Caregiver burden is the perceived strain by the person who cares for an older adult or for a person who is chronically ill or disabled. Caregiver burnout is linked to the caregivers ability to cope and handle stress. Signs of possible caregiver burnout include multiple somatic complaints, increased stress and anxiety, social isolation, depression, and weight loss. Screening caregivers for depression may also be appropriate.

DIF: Cognitive Level: Applying (Application) REF: p. 838

MSC: Client Needs: Psychosocial Integrity

10. During a morning assessment, the nurse notices that an older patient is less attentive and is unable to recall yesterdays events. Which test is appropriate for assessing the patients mental status?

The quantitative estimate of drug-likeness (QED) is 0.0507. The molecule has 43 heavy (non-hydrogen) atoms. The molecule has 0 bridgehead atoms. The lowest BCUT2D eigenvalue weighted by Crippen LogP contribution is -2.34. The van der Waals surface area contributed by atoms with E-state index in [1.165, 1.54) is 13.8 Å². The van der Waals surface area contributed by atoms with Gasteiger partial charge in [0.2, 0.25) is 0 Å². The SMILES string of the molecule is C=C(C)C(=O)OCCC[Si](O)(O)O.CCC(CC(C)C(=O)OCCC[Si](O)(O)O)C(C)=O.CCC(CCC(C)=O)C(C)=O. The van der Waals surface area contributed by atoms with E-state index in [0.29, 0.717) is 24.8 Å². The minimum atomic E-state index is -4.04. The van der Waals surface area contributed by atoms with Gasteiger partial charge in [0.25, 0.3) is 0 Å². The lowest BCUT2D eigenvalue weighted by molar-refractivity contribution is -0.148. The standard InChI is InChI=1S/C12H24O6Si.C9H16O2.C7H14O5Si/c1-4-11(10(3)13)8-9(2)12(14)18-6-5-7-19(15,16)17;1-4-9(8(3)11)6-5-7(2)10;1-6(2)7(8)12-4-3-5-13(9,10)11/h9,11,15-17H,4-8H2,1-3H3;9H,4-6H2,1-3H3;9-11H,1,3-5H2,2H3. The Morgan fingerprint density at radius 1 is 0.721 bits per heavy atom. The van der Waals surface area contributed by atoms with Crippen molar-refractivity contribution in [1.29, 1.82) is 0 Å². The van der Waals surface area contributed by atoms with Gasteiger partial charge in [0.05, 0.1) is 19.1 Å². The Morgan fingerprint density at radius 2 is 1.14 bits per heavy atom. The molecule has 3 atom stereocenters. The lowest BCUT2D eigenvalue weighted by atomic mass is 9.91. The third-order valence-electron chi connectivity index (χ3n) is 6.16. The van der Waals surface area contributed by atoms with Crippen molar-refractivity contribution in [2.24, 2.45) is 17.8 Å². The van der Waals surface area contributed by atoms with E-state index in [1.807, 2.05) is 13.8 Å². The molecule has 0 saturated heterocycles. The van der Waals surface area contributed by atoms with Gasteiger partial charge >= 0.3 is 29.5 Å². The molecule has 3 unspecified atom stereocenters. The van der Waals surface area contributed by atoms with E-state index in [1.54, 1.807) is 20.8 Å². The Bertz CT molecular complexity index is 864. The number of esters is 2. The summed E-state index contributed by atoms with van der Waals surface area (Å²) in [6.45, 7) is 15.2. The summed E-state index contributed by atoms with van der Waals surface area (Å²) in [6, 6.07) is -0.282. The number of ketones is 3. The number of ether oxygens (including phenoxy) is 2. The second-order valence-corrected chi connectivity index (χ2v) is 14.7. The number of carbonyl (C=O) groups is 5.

a.

Geriatric Depression Scale, short form

b.

Rapid Disability Rating Scale-2

c.

Mini-Cog

d.

Get Up and Go Test

ANS: C

For nurses in various settings, cognitive assessments provide continuing comparisons to the individuals baseline to detect any acute changes in mental status. The Mini-Cog is a mental status test that tests immediate and delayed recall and visuospatial abilities. The Geriatric Depression Scale, short form, assesses for depression and changes in the level of depression, not mental status. The Rapid Disability Rating Scale-2 measures what the person can actually do versus what he or she could do, but not mental status. The Get Up and Go Test assesses functional mobility, not mental status.

DIF: Cognitive Level: Applying (Application) REF: p. 837

MSC: Client Needs: Psychosocial Integrity

11. An older patient has been admitted to the intensive care unit (ICU) after falling at home. Within 8 hours, his condition has stabilized and he is transferred to a medical unit. The family is wondering whether he will be able to go back home. Which assessment instrument is most appropriate for the nurse to choose at this time?